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Coming credit crisis will put Fed on hold: Strategist

Credit crisis to derail Fed’s plans?
Credit crisis to derail Fed’s plans?
The anti-oil stocks
The anti-oil stocks
Bet on consumer discretionary again in 2016?
Bet on consumer discretionary again in 2016?

All eyes will be on the Federal Reserve meeting next week, when Fed officials will decide whether or not to raise the federal funds rate for the first time in almost a decade. But one strategist sees one big problem that could derail any plans for a potential rate hike.

Larry McDonald, head of U.S. macro strategy at Societe Generale, said the Fed will likely hold off on raising rates because of weakening credit and trouble in currency markets. McDonald pointed to credit default swaps widening on the heels of another tumble for China's yuan, which hit a four-year low on Friday.

"The credit market weakness is so profound in high yield, emerging markets debt and leveraged loans that that could veto the Fed's policy path and present a much more dovish Fed," McDonald said Thursday on CNBC's "Trading Nation."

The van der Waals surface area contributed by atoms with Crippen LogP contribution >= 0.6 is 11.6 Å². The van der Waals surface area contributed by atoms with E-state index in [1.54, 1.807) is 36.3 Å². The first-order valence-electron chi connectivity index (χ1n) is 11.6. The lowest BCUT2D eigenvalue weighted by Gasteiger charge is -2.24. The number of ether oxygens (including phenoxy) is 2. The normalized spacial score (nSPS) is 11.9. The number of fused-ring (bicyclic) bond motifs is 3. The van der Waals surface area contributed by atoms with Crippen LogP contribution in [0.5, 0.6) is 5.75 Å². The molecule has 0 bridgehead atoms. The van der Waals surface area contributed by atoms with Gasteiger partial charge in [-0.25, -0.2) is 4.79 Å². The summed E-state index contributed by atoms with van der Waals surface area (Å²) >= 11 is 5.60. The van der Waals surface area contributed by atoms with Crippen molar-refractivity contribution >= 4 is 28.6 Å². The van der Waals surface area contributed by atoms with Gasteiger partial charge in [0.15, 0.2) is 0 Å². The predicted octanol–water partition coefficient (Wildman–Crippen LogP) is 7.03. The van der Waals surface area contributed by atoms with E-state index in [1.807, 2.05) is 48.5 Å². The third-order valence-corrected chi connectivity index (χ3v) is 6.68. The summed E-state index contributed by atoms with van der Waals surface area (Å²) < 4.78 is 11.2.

The high-yield market has been badly beaten this year, with the high-yield bond ETF HYG tumbling more than 2 percent on Friday to its lowest level since 2009.

Read More Carl Icahn: No liquidity for high-yield bonds, market is a 'keg of dynamite'

If the Fed does decide to raise rates, McDonald said the magnitude of the rate hike should fall below economist expectations.

"They may not [hike] because of the credit risk that we're seeing but even if they do, the policy path will be much more shallow," McDonald said. "The amount of hikes over the next year isn't going to be anywhere near what the Street expects."

Looking at the charts, Rich Ross of Evercore ISI said investors should watch the spread between the U.S. two-year Treasury note yield and the U.S. 10-year Treasury note yield as the Fed contemplates raising rates. The two-year yield is up 33 percent year to date while the 10-year yield has fallen, which Ross said could be another sign of trouble.

"You don't want to see the two-year yield continue to surge as the Fed raises interest rates and 10-year yields go nowhere or lower, giving us a flatter curve. That's the worst of both worlds, that's higher rates without the growth to support them," Ross said Thursday on "Trading Nation."

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